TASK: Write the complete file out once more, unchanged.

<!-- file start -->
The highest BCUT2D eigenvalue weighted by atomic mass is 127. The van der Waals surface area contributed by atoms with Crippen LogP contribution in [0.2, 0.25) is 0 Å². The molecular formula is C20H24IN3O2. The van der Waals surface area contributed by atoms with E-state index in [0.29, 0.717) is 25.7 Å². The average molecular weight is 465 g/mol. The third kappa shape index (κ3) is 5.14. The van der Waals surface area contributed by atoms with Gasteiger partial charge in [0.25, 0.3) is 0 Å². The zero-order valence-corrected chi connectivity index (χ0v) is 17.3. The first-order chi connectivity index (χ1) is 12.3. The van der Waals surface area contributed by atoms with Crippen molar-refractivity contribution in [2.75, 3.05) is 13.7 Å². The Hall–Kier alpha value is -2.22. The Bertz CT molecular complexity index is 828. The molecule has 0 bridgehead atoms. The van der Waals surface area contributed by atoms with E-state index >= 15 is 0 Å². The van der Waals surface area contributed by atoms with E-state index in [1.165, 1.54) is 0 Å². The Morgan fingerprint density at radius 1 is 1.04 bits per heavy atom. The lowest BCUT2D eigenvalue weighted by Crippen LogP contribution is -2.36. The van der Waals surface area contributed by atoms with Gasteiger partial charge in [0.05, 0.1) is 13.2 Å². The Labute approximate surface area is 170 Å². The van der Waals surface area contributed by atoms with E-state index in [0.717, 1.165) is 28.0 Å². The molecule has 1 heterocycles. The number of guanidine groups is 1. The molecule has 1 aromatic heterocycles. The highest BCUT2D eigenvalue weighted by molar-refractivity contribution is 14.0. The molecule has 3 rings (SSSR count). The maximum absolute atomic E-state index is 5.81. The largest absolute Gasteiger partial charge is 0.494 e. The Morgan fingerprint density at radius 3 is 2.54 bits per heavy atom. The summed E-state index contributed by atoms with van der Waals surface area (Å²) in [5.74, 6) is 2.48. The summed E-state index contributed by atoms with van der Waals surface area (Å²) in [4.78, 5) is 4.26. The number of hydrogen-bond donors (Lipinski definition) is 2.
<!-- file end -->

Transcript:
The highest BCUT2D eigenvalue weighted by atomic mass is 127. The van der Waals surface area contributed by atoms with Crippen LogP contribution in [0.2, 0.25) is 0 Å². The molecular formula is C20H24IN3O2. The van der Waals surface area contributed by atoms with E-state index in [0.29, 0.717) is 25.7 Å². The average molecular weight is 465 g/mol. The third kappa shape index (κ3) is 5.14. The van der Waals surface area contributed by atoms with Gasteiger partial charge in [0.25, 0.3) is 0 Å². The zero-order valence-corrected chi connectivity index (χ0v) is 17.3. The first-order chi connectivity index (χ1) is 12.3. The van der Waals surface area contributed by atoms with Crippen molar-refractivity contribution in [2.75, 3.05) is 13.7 Å². The Hall–Kier alpha value is -2.22. The Bertz CT molecular complexity index is 828. The molecule has 0 bridgehead atoms. The van der Waals surface area contributed by atoms with E-state index >= 15 is 0 Å². The van der Waals surface area contributed by atoms with E-state index in [1.165, 1.54) is 0 Å². The Morgan fingerprint density at radius 1 is 1.04 bits per heavy atom. The lowest BCUT2D eigenvalue weighted by Crippen LogP contribution is -2.36. The van der Waals surface area contributed by atoms with Gasteiger partial charge in [0.05, 0.1) is 13.2 Å². The Labute approximate surface area is 170 Å². The van der Waals surface area contributed by atoms with E-state index in [0.717, 1.165) is 28.0 Å². The molecule has 1 heterocycles. The number of guanidine groups is 1. The molecule has 1 aromatic heterocycles. The highest BCUT2D eigenvalue weighted by molar-refractivity contribution is 14.0. The molecule has 3 rings (SSSR count). The maximum absolute atomic E-state index is 5.81. The largest absolute Gasteiger partial charge is 0.494 e. The Morgan fingerprint density at radius 3 is 2.54 bits per heavy atom. The summed E-state index contributed by atoms with van der Waals surface area (Å²) in [5.74, 6) is 2.48. The summed E-state index contributed by atoms with van der Waals surface area (Å²) in [4.78, 5) is 4.26. The number of hydrogen-bond donors (Lipinski definition) is 2.